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Arteaga v. State

Court of Criminal Appeals of Texas

June 7, 2017

ROBERT MICHAEL ARTEAGA, JR., Appellant
v.
THE STATE OF TEXAS

         ON APPELLANT'S PETITION FOR DISCRETIONARY REVIEW FROM THE THIRTEENTH COURT OF APPEALS BURNET COUNTY

          Hervey, J., delivered the opinion of the Court in which Keller, P.J., Alcala, Richardson, Yeary, Newell, Keel, Walker, JJ., joined. Yeary, J., filed a concurring opinion. Keasler, J., did not participate.

          OPINION

         This case presents a question of jury-charge error. The offense of sexual assault is a first-degree felony if the State proves that the victim was a person whom the defendant was "prohibited from marrying or purporting to marry or with whom the [defendant] was prohibited from living under the appearance of being married under Section 25.01 [Bigamy]." The State alleged that Appellant, Robert Michael Arteaga, Jr., committed first-degree felony sexual assault of a child because he was "prohibited from marrying" the victim, his biological daughter.[1] Without objection, the trial court included in the abstract portion of the jury charge the consanguinity statute from the Family Code, which explains when certain marriages are void due to the familial relationship between the parties. Arteaga was convicted, and on appeal he argued in part that the trial court erred to include the consanguinity statute because, pursuant to Section 22.011(f) of the Penal Code, the State could prove that he was "prohibited from marrying" his daughter only if he engaged in bigamous conduct. He also contended that he was egregiously harmed by the charge error because the jury's only guidance concerning the "prohibited from marrying" allegation was the consanguinity statute. The court of appeals affirmed the judgment of the trial court. Arteaga now argues that the court of appeals erred and that we should reverse its judgment and remand this cause for a new trial. We granted Arteaga's petition for discretionary review to examine his contentions.

         BACKGROUND

         Trial & Appeal

         Arteaga was charged in two indictments with twenty-eight counts of sexual assault of a child and seventeen counts of possession of child pornography.[2] The charges stemmed from his multi-year long sexual assaults against his young daughter[3] (Doe) and for possessing lewd photographs of her engaging in sexual acts. There was a consolidated trial, and at that trial, Doe testified that Arteaga began molesting her when she was just four years old and that he told her that what they did was "something special that they shared" and "not to tell anyone." A few years later, Arteaga told Doe, who was between twelve and thirteen years old at the time, that he wanted to have a baby with her and that, if she became pregnant, they would get married. During the period of molestation, Arteaga was not married. The investigation and subsequent charges came about after Doe made an outcry to a high school counselor.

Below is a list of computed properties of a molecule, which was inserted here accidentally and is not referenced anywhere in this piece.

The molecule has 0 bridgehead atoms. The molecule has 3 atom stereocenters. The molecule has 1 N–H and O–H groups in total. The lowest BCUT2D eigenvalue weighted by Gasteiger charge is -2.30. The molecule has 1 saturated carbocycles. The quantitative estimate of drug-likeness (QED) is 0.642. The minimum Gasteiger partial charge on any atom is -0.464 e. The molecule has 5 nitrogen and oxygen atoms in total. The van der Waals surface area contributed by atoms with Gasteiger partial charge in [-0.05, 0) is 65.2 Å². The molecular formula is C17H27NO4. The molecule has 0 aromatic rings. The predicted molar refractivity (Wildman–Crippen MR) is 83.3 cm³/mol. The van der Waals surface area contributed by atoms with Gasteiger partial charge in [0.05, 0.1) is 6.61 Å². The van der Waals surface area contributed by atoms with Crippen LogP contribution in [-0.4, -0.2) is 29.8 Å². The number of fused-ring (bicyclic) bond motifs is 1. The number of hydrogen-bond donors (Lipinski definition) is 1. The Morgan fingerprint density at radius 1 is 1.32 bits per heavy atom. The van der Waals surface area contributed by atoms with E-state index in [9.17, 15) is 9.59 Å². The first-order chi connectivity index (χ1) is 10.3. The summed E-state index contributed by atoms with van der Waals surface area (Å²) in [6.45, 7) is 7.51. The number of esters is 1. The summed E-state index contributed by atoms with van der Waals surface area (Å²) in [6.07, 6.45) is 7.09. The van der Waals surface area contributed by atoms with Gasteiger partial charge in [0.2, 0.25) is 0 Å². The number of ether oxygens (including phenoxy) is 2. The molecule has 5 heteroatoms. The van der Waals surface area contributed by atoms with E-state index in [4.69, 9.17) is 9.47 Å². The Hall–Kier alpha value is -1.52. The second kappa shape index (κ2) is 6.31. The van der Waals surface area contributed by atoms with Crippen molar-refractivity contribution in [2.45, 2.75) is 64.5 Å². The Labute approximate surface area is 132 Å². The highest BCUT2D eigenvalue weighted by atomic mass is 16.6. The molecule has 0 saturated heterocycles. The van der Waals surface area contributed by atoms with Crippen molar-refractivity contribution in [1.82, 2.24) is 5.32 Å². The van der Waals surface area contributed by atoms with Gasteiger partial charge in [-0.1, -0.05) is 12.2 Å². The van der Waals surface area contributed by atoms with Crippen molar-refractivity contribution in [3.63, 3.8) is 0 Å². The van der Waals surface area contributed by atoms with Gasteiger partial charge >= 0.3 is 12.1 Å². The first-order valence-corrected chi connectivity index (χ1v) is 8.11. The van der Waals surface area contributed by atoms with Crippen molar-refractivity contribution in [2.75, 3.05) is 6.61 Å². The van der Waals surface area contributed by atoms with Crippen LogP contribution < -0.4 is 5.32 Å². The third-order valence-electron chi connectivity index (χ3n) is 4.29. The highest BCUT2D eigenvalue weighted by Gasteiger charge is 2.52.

In the abstract portion of the jury charge, the trial court included Section 6.201 of the Family Code, which defines when a marriage is void based on consanguinity.[4] Tex. Fam. Code § 6.201. There was, however, no mention of the consanguinity statute in the application portion of the charge, and the jury was instructed that it could convict Arteaga only under the circumstances alleged in the indictment (i.e., that Arteaga was "prohibited from marrying" his daughter).[5] The prohibited-from-marrying allegation was submitted to the jury as a special issue to be considered only if it found Arteaga guilty of one or more of the submitted sexual-assault counts.[6] The jury convicted Arteaga of twenty-one counts of sexual assault of a child, [7] and it answered the special issue in the affirmative. For each count of sexual assault of a child, Arteaga was assessed a life sentence, which the trial court stacked, and was fined $10, 000.[8]

         Arteaga appealed the convictions, arguing that based on the wording of the sexual-assault statute (Section 22.011(f)), which references the bigamy statute, the State could prove that he was "prohibited from marrying his daughter" under only the bigamy statute. Arteaga v. State, 511 S.W.3d 675, 679 (Tex. App.-Corpus Christi 2016). He also asserted that, because the jury charge did not require the State to prove that he was "prohibited from marrying his daughter" under the bigamy statute, he was egregiously harmed. Id. The court of appeals disagreed, holding that the language of Section 22.011(f) is ambiguous and that Arteaga's interpretation would lead to absurd results. Id. at 687. It also concluded that including the consanguinity statute in the jury charge was not error, and even if it was, Arteaga was not egregiously harmed. Id. at 687-88.

         JURY CHARGES

         The first step in analyzing a claim of jury charge error is to determine whether the submitted charge was erroneous. Barrios v. State, 283 S.W.3d 348, 350 (Tex. Crim. App. 2009). If it was, then we must determine whether the defendant was harmed by that error. Id.

         The Jury Charge in This Case

         In each count of the sexual-assault indictment, it was alleged that the victim was a child who was under seventeen years of age and was a person "whom [Arteaga] was prohibited from marrying . . . ." Section 22.011(f) of the sexual-assault statute states that,